Tuesday, January 11, 2011

New Catalan Crime: Teresa Solana's A Shortcut to Paradise

Teresa Solana's new novel featuring unlicensed detective twin brothers Pep (or Borja, his alter ego) and Eduard carries forward the satirical style of her first novel, A Not So Perfect Crime, as well as the tantalizing view of everyday life in Barcelona (among both the high and the low of Catalan society), along with a plot that is a bit more of a puzzle mystery than in the first novel. But Pep and Eduard are no brilliant crime-solvers: they have to pay (bribe, almost) a retired cop to solve the mystery for them. The pleasure, indeed, is not the solving of the crime as much as the comic twists and turns along the way.

At numerous points, A Shortcut to Paradise (translated by Peter Bush from the original Catalan) made me think of the early novels of Evelyn Waugh. In particular, a chapter on one character's prison experience and another character's ultimate fate are reminiscent of the cruel farce of Waugh's satires. There's also a wild party that spirals out of control.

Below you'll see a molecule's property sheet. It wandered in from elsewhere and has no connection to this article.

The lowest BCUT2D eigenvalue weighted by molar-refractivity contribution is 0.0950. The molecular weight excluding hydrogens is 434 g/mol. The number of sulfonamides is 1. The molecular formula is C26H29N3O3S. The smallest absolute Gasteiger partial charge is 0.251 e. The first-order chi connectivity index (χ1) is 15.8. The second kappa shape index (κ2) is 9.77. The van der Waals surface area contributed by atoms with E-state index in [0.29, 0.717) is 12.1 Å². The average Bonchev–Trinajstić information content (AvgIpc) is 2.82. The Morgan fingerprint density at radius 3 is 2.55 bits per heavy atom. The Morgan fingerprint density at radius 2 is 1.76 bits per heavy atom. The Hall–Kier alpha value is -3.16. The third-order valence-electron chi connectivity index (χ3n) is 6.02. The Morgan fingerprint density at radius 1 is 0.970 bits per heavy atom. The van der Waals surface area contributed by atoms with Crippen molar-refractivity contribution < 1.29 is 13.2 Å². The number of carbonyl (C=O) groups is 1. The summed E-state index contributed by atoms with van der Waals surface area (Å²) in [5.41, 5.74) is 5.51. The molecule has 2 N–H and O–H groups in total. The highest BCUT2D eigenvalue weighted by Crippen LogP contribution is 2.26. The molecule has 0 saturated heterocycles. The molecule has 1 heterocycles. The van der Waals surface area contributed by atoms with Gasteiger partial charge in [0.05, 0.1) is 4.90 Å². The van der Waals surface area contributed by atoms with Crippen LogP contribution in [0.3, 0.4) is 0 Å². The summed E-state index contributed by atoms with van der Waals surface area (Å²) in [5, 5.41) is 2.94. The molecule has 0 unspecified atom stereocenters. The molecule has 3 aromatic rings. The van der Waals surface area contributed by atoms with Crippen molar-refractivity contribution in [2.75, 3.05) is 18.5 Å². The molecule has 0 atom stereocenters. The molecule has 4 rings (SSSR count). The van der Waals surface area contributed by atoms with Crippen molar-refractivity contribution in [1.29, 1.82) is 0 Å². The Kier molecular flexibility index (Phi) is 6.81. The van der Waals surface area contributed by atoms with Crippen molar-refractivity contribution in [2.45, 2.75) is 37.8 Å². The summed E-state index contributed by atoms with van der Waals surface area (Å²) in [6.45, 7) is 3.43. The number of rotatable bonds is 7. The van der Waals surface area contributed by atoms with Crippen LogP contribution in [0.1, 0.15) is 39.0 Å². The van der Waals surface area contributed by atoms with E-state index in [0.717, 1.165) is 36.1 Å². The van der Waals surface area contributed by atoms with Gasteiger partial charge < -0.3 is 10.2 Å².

Solana also provides much comedy based on the literary scene of Barcelona, apparently (given the disclaimer at the end) pointed at specific targets. But as a reader unfamiliar with those real-life literati, I can attest that the comedy carries through without knowing the references. There's also some literary comedy concerning the literary value of certain kinds of writing, culminating in a final, extended joke regarding the fate of a posthumous manuscript.

But as with Eduard and Pep's first outing, a lot of the pleasure in reading the book comes from spending time with the disarmingly normal detectives, muggers, murderers, and falsely accused throughout the book, viewed through Eduard's first-person narrative and through third-person glimpses into the lives of others in the story.

I hope Solana keeps up this wonderful series: further comic and criminal forays into Barcelona life, and further installments in the brothers' lives (Eduard striving for an ordinary middle-class life and Borja dreaming of nobility, sort of) would be most welcome.

1 comment:

Jose Ignacio Escribano said...

Glenn, I'm always afraid that some books are difficult to translate and maybe the expectations with Solana's first book were too high. So I'm also glad that the translation has done its job in this case and that you have enjoyed the book.